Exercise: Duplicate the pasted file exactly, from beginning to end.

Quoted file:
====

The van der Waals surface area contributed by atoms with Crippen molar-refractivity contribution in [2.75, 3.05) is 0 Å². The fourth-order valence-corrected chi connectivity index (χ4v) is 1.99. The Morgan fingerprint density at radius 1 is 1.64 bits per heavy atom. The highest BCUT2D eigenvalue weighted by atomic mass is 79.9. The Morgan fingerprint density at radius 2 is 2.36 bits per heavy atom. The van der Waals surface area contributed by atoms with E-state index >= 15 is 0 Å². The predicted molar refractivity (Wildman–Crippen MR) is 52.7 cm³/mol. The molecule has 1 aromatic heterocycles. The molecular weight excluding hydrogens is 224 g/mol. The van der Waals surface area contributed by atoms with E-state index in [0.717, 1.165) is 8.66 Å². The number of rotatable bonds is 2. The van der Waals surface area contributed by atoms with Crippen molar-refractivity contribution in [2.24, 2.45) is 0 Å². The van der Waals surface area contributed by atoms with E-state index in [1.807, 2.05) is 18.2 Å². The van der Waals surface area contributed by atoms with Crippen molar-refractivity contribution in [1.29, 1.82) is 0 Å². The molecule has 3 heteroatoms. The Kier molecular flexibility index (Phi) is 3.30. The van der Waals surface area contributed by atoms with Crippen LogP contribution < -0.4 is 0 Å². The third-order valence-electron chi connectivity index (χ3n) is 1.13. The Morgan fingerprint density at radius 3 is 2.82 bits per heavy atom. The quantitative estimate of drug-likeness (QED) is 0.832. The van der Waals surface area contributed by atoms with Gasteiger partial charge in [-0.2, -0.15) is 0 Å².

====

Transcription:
The van der Waals surface area contributed by atoms with Crippen molar-refractivity contribution in [2.75, 3.05) is 0 Å². The fourth-order valence-corrected chi connectivity index (χ4v) is 1.99. The Morgan fingerprint density at radius 1 is 1.64 bits per heavy atom. The highest BCUT2D eigenvalue weighted by atomic mass is 79.9. The Morgan fingerprint density at radius 2 is 2.36 bits per heavy atom. The van der Waals surface area contributed by atoms with E-state index >= 15 is 0 Å². The predicted molar refractivity (Wildman–Crippen MR) is 52.7 cm³/mol. The molecule has 1 aromatic heterocycles. The molecular weight excluding hydrogens is 224 g/mol. The van der Waals surface area contributed by atoms with E-state index in [0.717, 1.165) is 8.66 Å². The number of rotatable bonds is 2. The van der Waals surface area contributed by atoms with Crippen molar-refractivity contribution in [2.24, 2.45) is 0 Å². The van der Waals surface area contributed by atoms with E-state index in [1.807, 2.05) is 18.2 Å². The van der Waals surface area contributed by atoms with Crippen molar-refractivity contribution in [1.29, 1.82) is 0 Å². The molecule has 3 heteroatoms. The Kier molecular flexibility index (Phi) is 3.30. The van der Waals surface area contributed by atoms with Crippen LogP contribution < -0.4 is 0 Å². The third-order valence-electron chi connectivity index (χ3n) is 1.13. The Morgan fingerprint density at radius 3 is 2.82 bits per heavy atom. The quantitative estimate of drug-likeness (QED) is 0.832. The van der Waals surface area contributed by atoms with Gasteiger partial charge in [-0.2, -0.15) is 0 Å².